Originally scheduled for Mono Hot Springs, it was a small risk that an early storm might drop snow on 9,100 ft Kaiser Pass and make the springs inaccessible. Small, but not small enough. Wednesday's storm dropped about 6" of snow on the pass and we had to shift to Plan B: Big Sur. I put together the new maps, new plans, and polled the group. Virtually everyone was fine with the redirect, and one good selling point was the much shorter drive. Weather was predicted to be great - warm and perfect astronomy weather. Ponderosa Campground is the best spot in Big Sur for astronomy; one of the darkest skies in Central California, and the upper loop has decent horizons and few trees. I've used it before; in Astro 28L. Ron arrived Thursday eve and grabbed 6 sites for us, and the rest of the class arrived Friday afternoon late. In addition to the students, we had Patti from Geo, Professor Chris Kitting from CSU East Bay, and Fred Miles, veteran astrophotographer as volunteers to demonstrate imaging and show details on astronomical objects not possible with the eye at the telescope. Chris, Fred and Ron brought telescopes to show students higher magnification views of the sky to complement our "comet catcher" 8" f/4 Schmidt-Newt from Cabrillo.

Friday night after a fine pasta dinner, we did a thorough exploration of Jupiter and Uranus in conjunction, star formation regions of Sagittarius, open clusters, normal globular clusters, and of course - Comet Hartley 2.

Our first Saturday lecture was by the Nacimiento River - on the nature of science, and on mainstream media and industry-sponsored "science", vs peer-reviewed journals. Then mount 'em up and head towards the coast.

This tarantula on the road brought me to a full stop, what with 12 cars behind me his chances of getting squashed were very high. We escorted him off the road, took some shots, and headed on to our next lecture spot.

A great overlook a few miles above camp was the setting for the lecture on the basic physics of planetary accretion and cooling, and why the Earth is unique in having plate tectonics. Then an intro to California's geologic history.

At Kirk Creek just above the shoreline are rocks characteristic of the old subduction zone that used to exist here.

I gave them an assignment - find a wide variety of metamorphic rocks and bring them back for a short lecture. And keep an eye out for jade - this weekend, at Jade Cove down the coast, was the annual Jade Festival

There was also a bit of time to simply contemplate and enjoy the Big Sur experience

Mallory holding a piece of jasper, or red chert I found...

...a metamorphic rock made of diatoms and radiolarians crushed and pressurized - conditions which characterize subduction zones.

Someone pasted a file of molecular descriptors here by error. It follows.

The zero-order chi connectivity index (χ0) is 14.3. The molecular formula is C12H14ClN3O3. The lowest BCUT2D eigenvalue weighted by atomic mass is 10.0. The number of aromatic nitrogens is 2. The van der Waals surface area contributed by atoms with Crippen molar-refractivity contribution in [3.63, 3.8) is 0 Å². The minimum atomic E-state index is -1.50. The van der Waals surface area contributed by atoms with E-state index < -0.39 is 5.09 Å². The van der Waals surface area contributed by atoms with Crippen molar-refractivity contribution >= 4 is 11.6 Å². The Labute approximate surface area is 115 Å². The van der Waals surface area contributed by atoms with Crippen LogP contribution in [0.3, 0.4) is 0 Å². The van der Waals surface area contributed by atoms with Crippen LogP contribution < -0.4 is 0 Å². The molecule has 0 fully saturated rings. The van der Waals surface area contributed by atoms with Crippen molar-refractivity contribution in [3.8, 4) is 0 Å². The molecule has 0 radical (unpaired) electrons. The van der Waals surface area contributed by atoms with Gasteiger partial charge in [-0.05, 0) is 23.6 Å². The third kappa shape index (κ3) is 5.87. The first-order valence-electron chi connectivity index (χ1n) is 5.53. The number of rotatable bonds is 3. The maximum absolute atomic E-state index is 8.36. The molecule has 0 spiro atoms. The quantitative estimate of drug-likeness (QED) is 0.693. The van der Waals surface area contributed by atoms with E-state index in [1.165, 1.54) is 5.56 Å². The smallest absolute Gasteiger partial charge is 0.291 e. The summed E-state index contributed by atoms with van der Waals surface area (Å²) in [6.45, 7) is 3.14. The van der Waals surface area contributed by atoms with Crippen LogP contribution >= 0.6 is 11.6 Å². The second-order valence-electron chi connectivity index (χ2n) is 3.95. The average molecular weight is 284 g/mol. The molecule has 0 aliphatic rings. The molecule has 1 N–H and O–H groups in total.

Patti digging out interesting rocks from Kirk Creek, which steeply drains a sizeable area from the summit down to the beach.

A small waterfall on Kirk Creek

High on the ridge, on Nacimiento Road, looking back over the ocean

This raptor nested in a tree by Nacimiento Road and circled as we looked up.

After a group meal of (my Astro 28 specialty - asian rice), we set up for astronomy again. Here, I'm getting the 8" f/4 centered on Comet Hartley 2 to show the nucleus, coma, and rapid motion through the stars. Tonight, it made a close conjunction with a beautiful red giant star in Perseus.

Chris Kitting took this stacked series of images on Comet Hartley 2 and explained the process to students around the display. CN molecular emission makes the head and coma glow green. A very faint yellowish dust tail extends to lower left.

Chris demonstrating imaging as Orion rises in the east

Chris took this beautiful fisheye lens image showing the entire sky, with the Milky Way and prominent dusty centerplane well shown. It was the perfect time of year to detail to student the position of the Sun inside our Galaxy.

Astro 8A student Becky had her heart set on doing her photo project on Comet Hartley 2 and I helped get her set up, using our ST4000xcm CCD camera and computer. She took a series of eight 5-minute exposures which will make an awesome final stacked image...

Sunday morning I got up early to start carving veges for a group breakfast. Charmaigne made me a nice gift - this chef's hat!

Alex follows his nose to breakfast cooking...

...of fried veges, potatoes, and eggs in my special curry sauce.

Our final lecture is at shady spot with unique conglomerate bedrock along the campground creek a 5 minute walk from our campsite.


Taking careful notes. Pearls of wisdom must not be lost.


Is that a halo around our instructor? (or just grey hair maybe)


I couldn't have done it without the hard work of Patti and Chris - thank you!! Kudo's too to Fred, Ann, and Ron, for help in the kitchen and at the telescopes.